How does hyperglycemia lead to aggressive cancer?


image_pdfimage_print
Fainsod-Levi et al. 2017 Cell Reports, Graphical Abstract

Fainsod-Levi et al. 2017 Cell Reports, Graphical Abstract

Several studies have suggested that diabetes and hyperglycemia increases the risk of developing breast cancer and metastatic disease, as well as poorer prognosis of cancer in individuals who have these conditions. Metastasis is the spread of pathogenic agents from the primary infection site to secondary sites of infection. This process is of particular importance in cancer pathology, as metastatic seeding often results in secondary cancerous infection sites, leading to more severe cancer.

Fainsod-Levi et al., researchers from the Hebrew University Medical School, used mouse co-infection models of breast cancer and type-2 like diabetes, to study the impact of hyperglycemia on tumour growth, metastatic seeding and metastatic progression. Type 2-like diabetes was induced using low dose treatment of mice with streptozotocin (STZ), a chemical that preferentially kills insulin-producing pancreatic β cells resulting in hyperglycemia due to lack of insulin.

Fainsod-Levi et al. observed reduced tumour growth but increased metastasis of cancer to the lung in hyperglycemic mice. This effect was specifically due to increased glucose levels, as they observed a reduced risk of metastatic seeding when glucose levels were normalised. This illustrates a link between glucose levels and tumuor growth and metastasis.

Previous studies have shown a crucial role of neutrophils in limiting metastatic seeding of cancerous cells.Researchers observed no difference in neutrophil function between hyperglycemic and normal mice with cancer. Interestingly, they observed reduced levels of neutrophil mobilisation to the lung in hyperglycemic-cancer infected mice. This reduced level was attributed to low circulating levels of G-CSF. Thus, increased metastasis to the lung in hyperglycemic mice was due to reduced neutrophil numbers and not impairment of neutrophil function.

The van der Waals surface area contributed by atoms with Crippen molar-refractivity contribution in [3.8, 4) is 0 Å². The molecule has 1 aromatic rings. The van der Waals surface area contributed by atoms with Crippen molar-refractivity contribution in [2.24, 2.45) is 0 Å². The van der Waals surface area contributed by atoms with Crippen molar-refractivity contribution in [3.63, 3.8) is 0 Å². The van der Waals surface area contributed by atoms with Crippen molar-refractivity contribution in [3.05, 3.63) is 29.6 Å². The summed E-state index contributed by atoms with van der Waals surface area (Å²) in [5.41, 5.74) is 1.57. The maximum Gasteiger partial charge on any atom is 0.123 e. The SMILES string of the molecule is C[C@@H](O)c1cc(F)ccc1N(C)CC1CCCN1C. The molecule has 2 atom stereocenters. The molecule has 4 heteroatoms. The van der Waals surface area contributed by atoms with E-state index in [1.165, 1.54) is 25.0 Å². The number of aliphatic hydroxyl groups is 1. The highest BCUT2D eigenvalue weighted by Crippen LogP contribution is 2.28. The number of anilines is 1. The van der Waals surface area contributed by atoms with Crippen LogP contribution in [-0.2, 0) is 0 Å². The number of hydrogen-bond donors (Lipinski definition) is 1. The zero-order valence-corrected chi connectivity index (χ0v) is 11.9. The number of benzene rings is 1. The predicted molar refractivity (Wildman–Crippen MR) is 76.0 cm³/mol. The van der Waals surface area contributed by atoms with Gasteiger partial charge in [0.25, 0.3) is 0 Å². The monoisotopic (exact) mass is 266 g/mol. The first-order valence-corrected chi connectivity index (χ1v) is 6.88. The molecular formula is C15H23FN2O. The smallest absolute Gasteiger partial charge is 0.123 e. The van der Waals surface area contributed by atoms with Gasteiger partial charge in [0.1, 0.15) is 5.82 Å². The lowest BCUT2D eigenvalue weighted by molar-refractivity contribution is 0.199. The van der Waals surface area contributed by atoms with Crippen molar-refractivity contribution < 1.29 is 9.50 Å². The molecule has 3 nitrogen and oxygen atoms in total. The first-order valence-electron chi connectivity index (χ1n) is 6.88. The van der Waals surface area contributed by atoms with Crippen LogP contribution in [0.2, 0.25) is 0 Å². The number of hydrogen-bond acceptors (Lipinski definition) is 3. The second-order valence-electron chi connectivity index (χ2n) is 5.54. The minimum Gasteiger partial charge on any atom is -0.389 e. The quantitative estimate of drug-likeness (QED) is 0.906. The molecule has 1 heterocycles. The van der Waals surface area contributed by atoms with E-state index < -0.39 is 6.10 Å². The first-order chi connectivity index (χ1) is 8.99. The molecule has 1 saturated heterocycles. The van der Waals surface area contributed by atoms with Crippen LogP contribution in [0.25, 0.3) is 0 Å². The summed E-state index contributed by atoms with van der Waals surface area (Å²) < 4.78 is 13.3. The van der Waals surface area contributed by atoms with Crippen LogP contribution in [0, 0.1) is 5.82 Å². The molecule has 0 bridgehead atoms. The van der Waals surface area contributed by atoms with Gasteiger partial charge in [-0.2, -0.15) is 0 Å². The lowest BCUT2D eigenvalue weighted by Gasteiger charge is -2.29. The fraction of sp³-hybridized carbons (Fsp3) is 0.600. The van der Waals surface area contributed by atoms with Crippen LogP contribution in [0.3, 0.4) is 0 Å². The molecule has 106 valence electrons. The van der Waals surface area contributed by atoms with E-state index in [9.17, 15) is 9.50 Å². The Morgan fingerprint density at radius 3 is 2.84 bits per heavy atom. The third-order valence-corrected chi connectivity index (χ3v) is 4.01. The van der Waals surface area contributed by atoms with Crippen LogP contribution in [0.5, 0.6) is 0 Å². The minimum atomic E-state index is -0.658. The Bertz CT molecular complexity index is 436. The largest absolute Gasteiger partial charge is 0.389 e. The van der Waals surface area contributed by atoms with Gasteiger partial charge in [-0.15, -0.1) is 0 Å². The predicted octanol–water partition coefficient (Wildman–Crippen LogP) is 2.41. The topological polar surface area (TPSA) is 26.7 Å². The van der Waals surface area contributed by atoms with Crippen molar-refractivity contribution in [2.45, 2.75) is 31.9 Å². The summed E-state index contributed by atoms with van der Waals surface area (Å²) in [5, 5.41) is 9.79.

This study shows that hyperglycemic-induced changes in the tumour microenvironment prevents tumour growth but enhances metastatic seeding which can result in a more aggressive disease. Additionally, the study showed that proper management of blood glucose levels has the potential to prevent progression to aggressive cancer in diabetic patients.

 

Journal Article: Fainsod-Levi et al. 2017. Hyperglycemia Impairs Neutrophil Mobilization Leading to Enhanced Metastatic Seeding. Cell Reports.

 

Journal Article by Cheleka AM Mpande

 

 
 
 
 
 
 
International Union of Immunological SocietiesUniversity of South AfricaInstitute of Infectious Disease and Molecular MedicineScience Education PrizesElizabeth Glazer Pediatric Aids FoundationAlere